Staunton, May 25 – In the course of a wide-ranging interview with Realnovremya, Leokadiya Drobizheva, director of the Center for Research on Inter-Ethnic Relations at the Moscow Institute of Sociology, says that roughly 40 percent of Muscovites feel that their life chances and those of others depend on nationality.
That widespread feeling reflects the influx of migrants that has made the Russian capital far more multi-ethnic than it was, the ethno-sociologist says, but it is far greater than the five percent who say they personally have experienced either favoritism or discrimination (realnoevremya.ru/articles/65566-intervyu-s-etnosociologom-leokadiey-drobizhevoy).
Among the many points Drobizheva, who has been studying inter-ethnic relation since the 1970s, makes, the following are perhaps the most important:
· The Federal Agency for Nationalities is underfunded and understaffed, but its head, Igor Barinov, is experienced and quite ready to listen, despite the suspicions some have about him because of his background in the security services.
· One Russian in five for the country as a whole -- and more in large cities -- is hostile to members of other ethnic groups.
· Kazakhstan is fully within its rights to choose to go over to the Latin script. The situation in Tatarstan is different because Tatarstan is part of the Russian Federation. But if the Tatars want to make a change, that is “an issue for lengthy dialogue.”
· The populist nationalist wave that has spread through Europe could come to Russia and for the same reason – the influx of people who are radically different in culture. Indeed, Drobizheva says, Vladimir Zhirinovsky says he and his LDPR party reflect that trend already.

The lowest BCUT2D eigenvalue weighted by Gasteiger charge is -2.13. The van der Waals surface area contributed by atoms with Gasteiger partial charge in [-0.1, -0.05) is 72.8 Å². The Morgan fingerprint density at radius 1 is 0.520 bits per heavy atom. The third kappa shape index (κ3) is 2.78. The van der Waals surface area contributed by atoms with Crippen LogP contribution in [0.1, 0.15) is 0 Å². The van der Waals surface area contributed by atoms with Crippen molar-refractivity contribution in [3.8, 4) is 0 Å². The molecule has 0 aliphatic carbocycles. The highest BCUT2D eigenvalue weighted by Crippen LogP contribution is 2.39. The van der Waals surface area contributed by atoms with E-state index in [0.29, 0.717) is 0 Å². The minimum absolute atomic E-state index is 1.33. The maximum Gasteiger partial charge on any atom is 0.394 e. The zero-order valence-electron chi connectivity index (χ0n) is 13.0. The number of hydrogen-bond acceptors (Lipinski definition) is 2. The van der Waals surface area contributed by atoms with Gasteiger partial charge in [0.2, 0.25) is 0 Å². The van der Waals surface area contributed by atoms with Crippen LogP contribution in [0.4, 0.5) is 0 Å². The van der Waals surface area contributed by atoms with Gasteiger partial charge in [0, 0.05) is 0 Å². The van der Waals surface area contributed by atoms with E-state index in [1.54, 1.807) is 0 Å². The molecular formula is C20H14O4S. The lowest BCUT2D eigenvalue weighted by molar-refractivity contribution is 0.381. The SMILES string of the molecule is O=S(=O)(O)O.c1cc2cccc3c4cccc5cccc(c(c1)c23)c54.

· Because Tatarstan did not take part in the referendum on the 1993 Russian Constitution. Its relations with Moscow are special. That has resulted in the need for a power-sharing agreement between Moscow and Kazan. Its extension or modification should be the result of negotiations between the two. Tatarstan should be able to decide on its own whether to have a president.
· Some Tatars would like Tatarstan to absorb the Tatar portion of Bashkkortostan. That is a problem for the latter republic because the titular nationality is a minority. In any case, such a transfer would be possible only if there was agreement not only between Kazan and Ufa but also with Moscow as well. Any such agreement is unlikely.
· Ethnically mixed marriages can be a good thing and not a threat. There are quite a few in Tatarstan: indeed, almost a third of all marriages in the republic’s cities are mixed. That is “a good indicator” that interethnic relations are solid. Children will tend to take the nationality that enjoys the higher social status.
· In Soviet times in Latvia, which Drobizheva studied before 1991, “when the situation was favorable, most in mixed marriages took Russian nationality. When conflicts began, they began to take Latvian.”
· The Russian problem really exists in post-Soviet states because it is “connected with the change of status of Russians,” who have “lost their status as elder brothers” and “are not ready to accept the position of minorities,” although international law and practice give them many advantages when they do.
· A major reason Russians have not left the Baltic countries but have left the Central Asian ones is that Russians view Latvians and Estonians as people having “business qualities” that make them “an equal partner” to the Russians while in Central Asia, the Russians resent being reduced to a minority by people they do not have the same respect for.